The Magic of the Minimum Dose

I have been taking an online professional mixing class from Audio Master Class out of England, and it has been quite an eye opener for me. I have completed 11 of 12 modules, working on the last one this week of Christmas, 2013. I am getting much better results as I get near the end.  The last module I submitted was rated 5 out of 5 in all categories. It was a rock mix that started out with an acoustic guitar and vocal, and built up to a full slammin’ drum, bass, Hammond B3 and electric guitar screamer, then came back down again. Quick difficult to get right, actually, due to the extreme dynamics.

Why take a class like this?  We project studio recording types tend to work in isolation, and getting feedback from other professionals really helps polish our chops. In my case I thought I was pretty good at mixing, but I found out I really had a lot of room for improvement (don’t we all?).

First of all, if you are not in the field of audio engineering you might ask what is mixing in the first place? A mix engineer takes recorded instrumental and/or vocal tracks from a session and makes adjustments in level or loudness, frequencies or tones, and sometimes adds to or takes away portions of the recording.  If you listen to raw recorded tracks often the sound is awful, with instruments, electric guitars especially, competing for the same sonic space. The role of the mixing engineer is to bring balance and musicality to the overall sound of a song. This can involve raising or lowering the loudness or level of tracks, adding EQ (adjustments to tone), compression (lowering dynamic range in order to raise the overall punchiness of a track), adding reverberation, and sometimes leaving out sections of a recorded track, or an entire track, if it did not fit well into the mix.  The mix engineer can take it further if the producer desires it by applying technical fixes to intonation (bringing an out of tune note back into proper tuning), fixing timing or rhythmic problems by editing sections of audio, removing clicks or pops that may have gone unnoticed, and in general just polishing up the tracks.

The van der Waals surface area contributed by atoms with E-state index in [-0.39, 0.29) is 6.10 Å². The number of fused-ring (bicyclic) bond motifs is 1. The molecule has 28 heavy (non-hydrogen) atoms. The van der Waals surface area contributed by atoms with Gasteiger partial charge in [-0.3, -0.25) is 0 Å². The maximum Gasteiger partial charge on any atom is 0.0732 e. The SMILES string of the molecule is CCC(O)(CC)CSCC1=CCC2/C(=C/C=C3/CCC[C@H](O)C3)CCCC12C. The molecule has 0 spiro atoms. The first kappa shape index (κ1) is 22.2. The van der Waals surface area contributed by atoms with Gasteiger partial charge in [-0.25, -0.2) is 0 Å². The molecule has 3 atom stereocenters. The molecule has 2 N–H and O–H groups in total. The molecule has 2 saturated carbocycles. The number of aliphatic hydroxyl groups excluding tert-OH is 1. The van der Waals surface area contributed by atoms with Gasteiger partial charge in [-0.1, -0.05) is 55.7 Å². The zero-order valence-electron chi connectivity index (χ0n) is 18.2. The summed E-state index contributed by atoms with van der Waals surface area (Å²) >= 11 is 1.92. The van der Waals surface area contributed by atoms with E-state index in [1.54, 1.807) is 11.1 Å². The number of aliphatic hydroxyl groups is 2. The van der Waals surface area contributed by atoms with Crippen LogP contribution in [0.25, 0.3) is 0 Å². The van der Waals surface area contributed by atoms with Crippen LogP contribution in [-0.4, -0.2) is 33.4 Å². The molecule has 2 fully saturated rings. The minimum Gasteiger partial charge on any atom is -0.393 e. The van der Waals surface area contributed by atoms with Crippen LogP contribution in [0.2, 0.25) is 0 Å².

In particular I have learned though experience something that is often stated by engineers, but may go unappreciated until you try it.  That is, very small adjustments in EQ and volume can make a huge difference in how a track melds into the overall mix. In the field of Homeopathy (an alternative medical practice that has been around for 150 years or so) there is the principal of the minimum dose of medicine.  When applied correctly, the minimum dose is often more effective than drugs given in larger amounts (think vaccination, for example, where a very small amount of what could ail you can be preventative of the same illness).  I think this principle of the minimum dose can be applied to music as well.

We measure changes in loudness in units called “decibels”, or dB.  These are relative measures of loudness when applied to sound as it reaches your ears. Our ears are incredibly sensitive to changes in both loudness (in dB) and EQ (equalization or adjustment of the relative loudness of certain frequencies or tones).  Sometimes all it takes for a track to “gel” in the mix is as little as 1/2 of a dB, or a slight bump or dip in the center frequency or gain of an EQ knob.  Before I took this course I had a hard time discerning these differences. Now I am amazed at how much better my tonal  comprehension is as I compare my work to the feedback received from my submitted mixes.  Yes, that egg shaker was a bit loud, I can hear that now.  Let me pull that fader down just a smidge!  Ahh!  The magic of the minimum.

The same principle applies to reverb, something which I have always loved to have in my mixes.  I always thought of reverb as an effect, something to bring attention to a track.  I guess that comes from playing and recording a lot of acoustic instruments, such as violin, which often sounds lovely drenched in reverb.  And hey, it can smooth over mistakes and intonation problems (secret, don’t tell anyone!). But a high dose of reverb can also make a mix sound muddy.

I have learned how to add just a touch of reverb to a vocal to get it to gel. If you can hear the reverb, if it stands out, maybe that is not what you really want.  So turn down the reverb send for the track, and then listen. Does the vocal still sound sweet?  Then take it away altogether. The minimum dose is often the amount of reverb that makes the track gel or fit into the musical space of the other instruments, such that when you take it away you notice its absence, but only when you take it away.  This is not to say that you cannot use reverb as an effect, but too much makes for a muddy mix more often than not.  This is another important lesson learned.

If you are a budding recording musician or engineer, you might want to check out this class at  The course is not cheap but I have found it to be extremely beneficial. Now turn up that kick drum  1 dB and you will have it!

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